Cyberthreats can enter the organization through a variety of pathways and can take many different forms. Five of the most common cybersecurity threats to healthcare organizations are:

  • Social engineering attack, in which attackers trick people into providing sensitive details
  • Ransomware attack
  • Loss or theft of equipment or data
  • Insider, accidental, or intentional data loss
  • Attacks against network-connected medical devices

Supply chain attacks are a growing concern, with 50% of healthcare cybersecurity professionals reporting their organization’s exposure to supply chain attacks within the past two years.

Despite the importance of cybersecurity, healthcare organizations show suboptimal preparedness. In a study of 48 healthcare organizations’ adherence to the NIST Framework and the HICP, the organizations were more reactive than proactive, scoring best in the Respond function of the NIST Framework (74% coverage) and worst in the Identify function (65% coverage). In addition, a landscape analysis conducted among hospitals found that five best practices recommended in the HICP are in urgent need of improvement:

  • Endpoint protection systems
  • Identity and access management
  • Network management
  • Vulnerability management
  • Security operations center and incident response

Medical device cybersecurity is another critical concern because of the threat to patient safety. However, organizations’ efforts in this area are suboptimal. In the study of healthcare organizations’ adherence to the Framework and the HICP, medical device security was the weakest-scoring area in the HICP, with only 54% average coverage.

Transferring cybersecurity risk

Provider organizations may seek to transfer some aspects of cybersecurity risk by purchasing insurance. Some provider organizations report difficulty obtaining cyber insurance. Even when such insurance is available, the scope of coverage for cybersecurity varies widely. Factors that provider organizations may consider in evaluating cyber insurance policies include the following:

  • Terms, conditions, and key definitions
  • The organization’s rights and responsibilities
  • Availability and scope of coverage for:
  • Notification costs, call centers, or credit monitoring
  • Cyberextortion and ransomware
  • Private suits brought by individuals whose information was breached
  • Responding to and defending against regulatory proceedings
  • Incidents affecting third parties that store the organization’s information
  • System, data, software, and hardware restoration
  • Business interruption or loss of business income
  • Requirements for notifying the insurer of an event (e.g., manner, timing)
  • Services provided in the event of an occurrence (e.g., forensics, legal counsel, public relations, and crisis management)
  • Manner in which claims are paid (e.g., direct payment, reimbursement)
  • Requirement to obtain insurer consent before incurring costs
  • Coverage limits and premiums
  • Deductibles and retention amounts

Because of the tremendous risk that a successful, large-scale cyberattack can pose, many cyber insurance companies have become selective when deciding whether to insure an applicant organization. Increasingly, insurers seek to verify that applicants have robust cybersecurity safeguards and controls in place. Underwriters may now ask detailed questions about the implementation of a variety of specific measures. Thus, provider organizations should have a comprehensive, well-designed cybersecurity program, both for their own sake and to obtain insurance as well.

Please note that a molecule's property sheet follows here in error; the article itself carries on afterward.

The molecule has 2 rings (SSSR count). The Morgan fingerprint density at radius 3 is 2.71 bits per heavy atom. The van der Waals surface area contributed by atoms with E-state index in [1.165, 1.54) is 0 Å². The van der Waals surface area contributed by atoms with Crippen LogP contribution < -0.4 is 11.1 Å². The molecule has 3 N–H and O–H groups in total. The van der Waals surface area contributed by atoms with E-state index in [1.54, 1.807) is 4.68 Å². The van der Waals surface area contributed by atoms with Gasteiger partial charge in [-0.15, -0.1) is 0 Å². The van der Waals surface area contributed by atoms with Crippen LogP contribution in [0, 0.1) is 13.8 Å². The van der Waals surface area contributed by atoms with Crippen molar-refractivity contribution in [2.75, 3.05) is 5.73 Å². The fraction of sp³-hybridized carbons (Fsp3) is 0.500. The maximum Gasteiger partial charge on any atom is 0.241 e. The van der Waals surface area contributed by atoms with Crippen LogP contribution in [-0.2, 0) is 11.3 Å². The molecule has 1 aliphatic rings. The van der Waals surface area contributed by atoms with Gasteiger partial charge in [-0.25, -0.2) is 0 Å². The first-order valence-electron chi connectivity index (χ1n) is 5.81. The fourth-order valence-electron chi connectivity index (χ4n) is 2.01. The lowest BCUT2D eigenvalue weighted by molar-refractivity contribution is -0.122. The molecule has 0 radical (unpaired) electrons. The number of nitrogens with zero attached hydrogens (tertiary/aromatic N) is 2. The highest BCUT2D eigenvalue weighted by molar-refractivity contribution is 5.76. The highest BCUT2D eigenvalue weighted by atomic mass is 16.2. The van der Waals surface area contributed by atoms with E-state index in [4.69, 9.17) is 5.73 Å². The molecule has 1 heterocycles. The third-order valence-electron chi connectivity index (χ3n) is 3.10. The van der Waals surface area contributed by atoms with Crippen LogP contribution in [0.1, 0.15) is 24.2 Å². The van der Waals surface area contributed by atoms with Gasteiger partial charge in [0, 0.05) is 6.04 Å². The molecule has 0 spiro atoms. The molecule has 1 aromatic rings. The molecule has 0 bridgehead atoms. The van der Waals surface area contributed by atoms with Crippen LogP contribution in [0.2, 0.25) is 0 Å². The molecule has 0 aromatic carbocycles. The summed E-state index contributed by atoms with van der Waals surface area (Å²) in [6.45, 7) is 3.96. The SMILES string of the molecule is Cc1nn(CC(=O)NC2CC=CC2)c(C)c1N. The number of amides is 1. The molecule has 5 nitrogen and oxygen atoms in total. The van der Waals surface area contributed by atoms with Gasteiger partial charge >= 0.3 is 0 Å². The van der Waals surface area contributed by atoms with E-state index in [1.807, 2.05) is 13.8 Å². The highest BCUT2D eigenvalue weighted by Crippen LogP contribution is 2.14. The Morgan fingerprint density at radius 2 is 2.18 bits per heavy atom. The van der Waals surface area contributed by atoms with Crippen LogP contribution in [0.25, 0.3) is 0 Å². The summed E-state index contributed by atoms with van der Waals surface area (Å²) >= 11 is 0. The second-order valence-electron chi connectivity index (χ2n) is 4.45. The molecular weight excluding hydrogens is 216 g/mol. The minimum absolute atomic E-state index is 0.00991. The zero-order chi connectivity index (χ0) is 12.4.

Provider organizations and insurers should also consider whether existing non-cyber-specific insurance policies may cover some aspects of cybersecurity loss. Examples include insurance policies covering general liability, professional liability, directors and officers, property, fidelity and crime, and ransom or extortion. To determine whether such policies may address aspects of cybersecurity loss, review definitions, terms, conditions, limits, deductibles or retention amounts, endorsements, and exclusions in existing policies.

In addition, provider organizations should consider including provisions to address cybersecurity risks in their noninsurance contracts. For example, contracts with vendors may specify what the organization and the vendor each must do in the event of data disclosure or theft. Contracts may also contain indemnification provisions, insurance requirements, or other protective provisions.

What you can do

To strengthen their cybersecurity posture, provider organizations and insurers can do the following:

  • Learn more about cybersecurity by reviewing key resources, such as those discussed above.
  • Meet with individuals responsible for cybersecurity within their own organizations and within partner organizations.
  • Use an enterprise risk management approach to achieve a comprehensive understanding of the risks that cybersecurity problems pose.
    • Provider organizations should also understand their cybersecurity risk context, develop a cybersecurity risk management strategy, and routinely assess their adherence to best practices.
  • Optimize response to cybersecurity incidents.
    • Provider organizations should develop robust policies and procedures for responding to and recovering from cyberattacks.
    • Insurers should evaluate their coverages, service offerings, and procedures for cyberattack response and recovery.
  • Explore cybersecurity risk transfer mechanisms.
    • Insurers should periodically reevaluate their offerings as cyberattack risks evolve.
    • Provider organizations should also consider shifting risk through contract clauses.


Josi Wergin is a Risk Management Analyst with ECRI.
Despite the importance of cybersecurity, healthcare organizations show suboptimal preparedness. In a study of 48 healthcare organizations’ adherence to the NIST Framework and the HICP, the organizations were more reactive than proactive.